Elder KEVIN PULSIFER (Mormon Missionary, Church of Jesus Christ of Latter-Day Saints, Chelyabinsk): We get that stuff like every now and then, but honestly, it's a lot better than I thought it would be.

GARRELS: He says it's worth it.

Elder PULSIFER: I have participated in a couple of situations where a person has been baptized. There was one young man who kind of just changed his life around, and that was just awesome to see. He quit smoking and drinking. And it is a great feeling.

(Soundbite of congregation singing)

GARRELS: About 200 Mormons regularly attend Sunday services and Sunday school. Twenty-one-year-old Kostya Chuvashov was one of the first converts.

Mr. KOSTYA CHUVASHOV: (Through Translator) My brother thought it was really cool to meet Americans and learn English. That's basically how it all started.

GARRELS: He's paid a price.

Mr. CHUVASHOV: (Through Translator) I had trouble at work. They threw me out. By law, they can't do it, but they find ways.

GARRELS: The Mormons have hundreds of missionaries across Russia, but they've decided to cut back on the missionary program. All foreign missionaries now have to leave the country to get their visas renewed every three months, and it's taking longer to get those visas. This costs time and money. Sergei Chuidkov, a crane operator and the head of the local Mormon church, says he will just have to adapt.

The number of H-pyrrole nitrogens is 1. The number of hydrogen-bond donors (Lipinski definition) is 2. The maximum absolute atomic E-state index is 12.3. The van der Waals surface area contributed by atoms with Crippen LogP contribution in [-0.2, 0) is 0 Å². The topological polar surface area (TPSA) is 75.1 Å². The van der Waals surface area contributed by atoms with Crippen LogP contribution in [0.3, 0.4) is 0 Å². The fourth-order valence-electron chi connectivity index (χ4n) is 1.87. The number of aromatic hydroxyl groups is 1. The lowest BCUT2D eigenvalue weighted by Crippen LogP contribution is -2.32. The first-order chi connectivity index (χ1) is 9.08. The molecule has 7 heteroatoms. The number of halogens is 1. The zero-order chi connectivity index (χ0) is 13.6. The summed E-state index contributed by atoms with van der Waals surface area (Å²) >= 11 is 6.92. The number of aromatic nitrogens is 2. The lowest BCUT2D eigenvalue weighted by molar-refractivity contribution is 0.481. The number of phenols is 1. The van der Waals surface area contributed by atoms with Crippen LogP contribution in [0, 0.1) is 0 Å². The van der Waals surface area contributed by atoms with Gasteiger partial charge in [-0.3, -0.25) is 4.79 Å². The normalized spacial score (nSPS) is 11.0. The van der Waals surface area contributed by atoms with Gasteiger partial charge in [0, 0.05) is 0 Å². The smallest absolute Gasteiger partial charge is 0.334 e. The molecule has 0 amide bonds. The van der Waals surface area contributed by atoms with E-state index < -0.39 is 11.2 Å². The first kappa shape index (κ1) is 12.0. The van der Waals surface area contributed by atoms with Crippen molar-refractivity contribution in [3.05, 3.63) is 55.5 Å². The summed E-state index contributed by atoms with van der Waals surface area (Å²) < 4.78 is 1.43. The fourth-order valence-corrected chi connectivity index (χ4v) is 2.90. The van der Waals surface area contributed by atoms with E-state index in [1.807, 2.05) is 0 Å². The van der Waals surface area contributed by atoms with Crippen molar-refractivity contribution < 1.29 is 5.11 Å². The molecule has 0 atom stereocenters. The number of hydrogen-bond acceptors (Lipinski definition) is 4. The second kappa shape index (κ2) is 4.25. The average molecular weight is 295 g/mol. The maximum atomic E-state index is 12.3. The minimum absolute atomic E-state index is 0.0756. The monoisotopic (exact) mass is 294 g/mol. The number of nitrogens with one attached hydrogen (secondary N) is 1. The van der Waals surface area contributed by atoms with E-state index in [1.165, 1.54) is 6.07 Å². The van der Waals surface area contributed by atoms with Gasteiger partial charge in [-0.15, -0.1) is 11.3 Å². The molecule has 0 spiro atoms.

Mr. SERGEI CHUIDKOV (Crane Operator; Head, Church of Jesus Christ of Latter-Day Saints, Chelyabinsk): (Russian spoken)

GARRELS: After the initial explosion of interest in foreign religions in the 1990s, finding converts now is much more difficult. But Chuidkov says his church is strong enough now to provide its own missionaries. And he thinks given growing nationalism, it will be better if the church's message comes from Russians and not foreigners. Anne Garrels, NPR News.

NORRIS: Tomorrow, we'll visit hospitals in Chelyabinsk as Russians look for solutions to health crises.

Copyright © 2008 NPR. All rights reserved. Visit our website terms of use and permissions pages at www.npr.org for further information.

NPR transcripts are created on a rush deadline by a contractor for NPR, and accuracy and availability may vary. This text may not be in its final form and may be updated or revised in the future. Please be aware that the authoritative record of NPR’s programming is the audio.



Please keep your community civil. All comments must follow the NPR.org Community rules and terms of use, and will be moderated prior to posting. NPR reserves the right to use the comments we receive, in whole or in part, and to use the commenter's name and location, in any medium. See also the Terms of Use, Privacy Policy and Community FAQ.

NPR thanks our sponsors

Become an NPR sponsor

Support comes from